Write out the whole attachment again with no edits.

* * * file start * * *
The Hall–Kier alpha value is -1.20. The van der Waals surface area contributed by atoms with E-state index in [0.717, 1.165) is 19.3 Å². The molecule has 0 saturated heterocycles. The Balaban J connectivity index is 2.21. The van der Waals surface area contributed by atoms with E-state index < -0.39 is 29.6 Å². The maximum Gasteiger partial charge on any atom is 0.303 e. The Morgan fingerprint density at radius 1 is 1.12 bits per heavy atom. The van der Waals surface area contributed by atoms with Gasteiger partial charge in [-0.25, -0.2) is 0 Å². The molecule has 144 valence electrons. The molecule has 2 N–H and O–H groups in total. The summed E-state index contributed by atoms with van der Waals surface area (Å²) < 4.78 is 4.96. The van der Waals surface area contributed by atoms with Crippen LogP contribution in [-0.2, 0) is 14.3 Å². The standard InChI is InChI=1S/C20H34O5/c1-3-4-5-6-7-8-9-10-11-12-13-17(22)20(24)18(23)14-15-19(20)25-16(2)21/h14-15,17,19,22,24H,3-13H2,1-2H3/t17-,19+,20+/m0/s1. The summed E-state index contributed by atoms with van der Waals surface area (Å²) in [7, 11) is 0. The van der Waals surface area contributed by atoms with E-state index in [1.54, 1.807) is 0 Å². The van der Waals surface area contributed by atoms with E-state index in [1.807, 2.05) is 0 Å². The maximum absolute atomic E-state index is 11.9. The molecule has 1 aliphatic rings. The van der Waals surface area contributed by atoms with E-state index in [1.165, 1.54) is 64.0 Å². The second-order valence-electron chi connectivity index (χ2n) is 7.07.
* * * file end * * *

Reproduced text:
The Hall–Kier alpha value is -1.20. The van der Waals surface area contributed by atoms with E-state index in [0.717, 1.165) is 19.3 Å². The molecule has 0 saturated heterocycles. The Balaban J connectivity index is 2.21. The van der Waals surface area contributed by atoms with E-state index < -0.39 is 29.6 Å². The maximum Gasteiger partial charge on any atom is 0.303 e. The Morgan fingerprint density at radius 1 is 1.12 bits per heavy atom. The van der Waals surface area contributed by atoms with Gasteiger partial charge in [-0.25, -0.2) is 0 Å². The molecule has 144 valence electrons. The molecule has 2 N–H and O–H groups in total. The summed E-state index contributed by atoms with van der Waals surface area (Å²) < 4.78 is 4.96. The van der Waals surface area contributed by atoms with Crippen LogP contribution in [-0.2, 0) is 14.3 Å². The standard InChI is InChI=1S/C20H34O5/c1-3-4-5-6-7-8-9-10-11-12-13-17(22)20(24)18(23)14-15-19(20)25-16(2)21/h14-15,17,19,22,24H,3-13H2,1-2H3/t17-,19+,20+/m0/s1. The summed E-state index contributed by atoms with van der Waals surface area (Å²) in [7, 11) is 0. The van der Waals surface area contributed by atoms with E-state index in [1.54, 1.807) is 0 Å². The van der Waals surface area contributed by atoms with E-state index in [1.807, 2.05) is 0 Å². The maximum absolute atomic E-state index is 11.9. The molecule has 1 aliphatic rings. The van der Waals surface area contributed by atoms with E-state index in [1.165, 1.54) is 64.0 Å². The second-order valence-electron chi connectivity index (χ2n) is 7.07.